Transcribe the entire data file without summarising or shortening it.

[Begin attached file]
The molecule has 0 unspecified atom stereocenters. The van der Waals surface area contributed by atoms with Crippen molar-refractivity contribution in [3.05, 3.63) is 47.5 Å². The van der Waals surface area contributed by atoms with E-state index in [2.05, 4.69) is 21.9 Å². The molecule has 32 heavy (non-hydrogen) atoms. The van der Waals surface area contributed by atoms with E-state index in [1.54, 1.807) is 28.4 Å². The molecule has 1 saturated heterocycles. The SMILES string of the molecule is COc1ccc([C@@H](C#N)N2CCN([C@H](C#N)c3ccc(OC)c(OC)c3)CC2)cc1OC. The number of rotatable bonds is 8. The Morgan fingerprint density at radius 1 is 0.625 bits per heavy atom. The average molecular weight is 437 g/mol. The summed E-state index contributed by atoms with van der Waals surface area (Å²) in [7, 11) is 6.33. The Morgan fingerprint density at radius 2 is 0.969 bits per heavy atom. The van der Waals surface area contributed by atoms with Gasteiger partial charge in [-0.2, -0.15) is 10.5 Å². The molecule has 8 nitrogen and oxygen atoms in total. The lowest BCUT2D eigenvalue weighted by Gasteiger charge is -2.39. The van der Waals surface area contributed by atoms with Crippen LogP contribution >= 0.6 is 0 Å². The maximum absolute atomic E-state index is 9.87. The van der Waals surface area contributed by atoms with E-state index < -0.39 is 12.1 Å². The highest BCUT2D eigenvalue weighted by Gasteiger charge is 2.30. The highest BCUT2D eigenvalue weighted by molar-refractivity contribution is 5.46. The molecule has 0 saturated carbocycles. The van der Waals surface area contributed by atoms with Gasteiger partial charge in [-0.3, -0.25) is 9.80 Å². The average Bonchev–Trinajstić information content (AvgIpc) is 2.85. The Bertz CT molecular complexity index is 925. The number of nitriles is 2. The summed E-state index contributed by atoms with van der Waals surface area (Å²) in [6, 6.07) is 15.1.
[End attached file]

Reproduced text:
The molecule has 0 unspecified atom stereocenters. The van der Waals surface area contributed by atoms with Crippen molar-refractivity contribution in [3.05, 3.63) is 47.5 Å². The van der Waals surface area contributed by atoms with E-state index in [2.05, 4.69) is 21.9 Å². The molecule has 32 heavy (non-hydrogen) atoms. The van der Waals surface area contributed by atoms with E-state index in [1.54, 1.807) is 28.4 Å². The molecule has 1 saturated heterocycles. The SMILES string of the molecule is COc1ccc([C@@H](C#N)N2CCN([C@H](C#N)c3ccc(OC)c(OC)c3)CC2)cc1OC. The number of rotatable bonds is 8. The Morgan fingerprint density at radius 1 is 0.625 bits per heavy atom. The average molecular weight is 437 g/mol. The summed E-state index contributed by atoms with van der Waals surface area (Å²) in [7, 11) is 6.33. The Morgan fingerprint density at radius 2 is 0.969 bits per heavy atom. The van der Waals surface area contributed by atoms with Gasteiger partial charge in [-0.2, -0.15) is 10.5 Å². The molecule has 8 nitrogen and oxygen atoms in total. The lowest BCUT2D eigenvalue weighted by Gasteiger charge is -2.39. The van der Waals surface area contributed by atoms with Crippen LogP contribution >= 0.6 is 0 Å². The maximum absolute atomic E-state index is 9.87. The van der Waals surface area contributed by atoms with E-state index < -0.39 is 12.1 Å². The highest BCUT2D eigenvalue weighted by Gasteiger charge is 2.30. The highest BCUT2D eigenvalue weighted by molar-refractivity contribution is 5.46. The molecule has 0 saturated carbocycles. The van der Waals surface area contributed by atoms with Gasteiger partial charge in [-0.3, -0.25) is 9.80 Å². The average Bonchev–Trinajstić information content (AvgIpc) is 2.85. The Bertz CT molecular complexity index is 925. The number of nitriles is 2. The summed E-state index contributed by atoms with van der Waals surface area (Å²) in [6, 6.07) is 15.1.